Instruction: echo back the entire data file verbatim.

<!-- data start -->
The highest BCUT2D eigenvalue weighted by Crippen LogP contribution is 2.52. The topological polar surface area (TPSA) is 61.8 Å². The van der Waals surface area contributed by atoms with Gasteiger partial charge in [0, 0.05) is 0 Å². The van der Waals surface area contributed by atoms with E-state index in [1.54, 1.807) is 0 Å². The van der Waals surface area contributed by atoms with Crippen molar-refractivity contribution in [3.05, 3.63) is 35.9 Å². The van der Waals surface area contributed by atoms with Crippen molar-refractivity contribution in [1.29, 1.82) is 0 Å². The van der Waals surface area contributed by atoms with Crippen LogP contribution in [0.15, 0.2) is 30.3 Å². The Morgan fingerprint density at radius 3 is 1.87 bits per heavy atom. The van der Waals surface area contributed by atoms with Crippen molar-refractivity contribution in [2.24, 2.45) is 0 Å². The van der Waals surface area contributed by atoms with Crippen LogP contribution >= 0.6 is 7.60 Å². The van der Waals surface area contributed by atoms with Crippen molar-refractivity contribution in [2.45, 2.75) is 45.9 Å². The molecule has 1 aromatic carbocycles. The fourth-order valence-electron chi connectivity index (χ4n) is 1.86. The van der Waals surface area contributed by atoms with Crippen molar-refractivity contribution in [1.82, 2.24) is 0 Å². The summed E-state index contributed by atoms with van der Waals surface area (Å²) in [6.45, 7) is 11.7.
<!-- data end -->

The highest BCUT2D eigenvalue weighted by Crippen LogP contribution is 2.52. The topological polar surface area (TPSA) is 61.8 Å². The van der Waals surface area contributed by atoms with Gasteiger partial charge in [0, 0.05) is 0 Å². The van der Waals surface area contributed by atoms with E-state index in [1.54, 1.807) is 0 Å². The van der Waals surface area contributed by atoms with Crippen molar-refractivity contribution in [3.05, 3.63) is 35.9 Å². The van der Waals surface area contributed by atoms with Crippen molar-refractivity contribution in [1.29, 1.82) is 0 Å². The van der Waals surface area contributed by atoms with Crippen LogP contribution in [0.15, 0.2) is 30.3 Å². The Morgan fingerprint density at radius 3 is 1.87 bits per heavy atom. The van der Waals surface area contributed by atoms with Crippen molar-refractivity contribution in [2.24, 2.45) is 0 Å². The van der Waals surface area contributed by atoms with Crippen LogP contribution >= 0.6 is 7.60 Å². The van der Waals surface area contributed by atoms with Crippen molar-refractivity contribution in [2.45, 2.75) is 45.9 Å². The molecule has 1 aromatic carbocycles. The fourth-order valence-electron chi connectivity index (χ4n) is 1.86. The van der Waals surface area contributed by atoms with Crippen molar-refractivity contribution in [1.82, 2.24) is 0 Å². The summed E-state index contributed by atoms with van der Waals surface area (Å²) in [6.45, 7) is 11.7.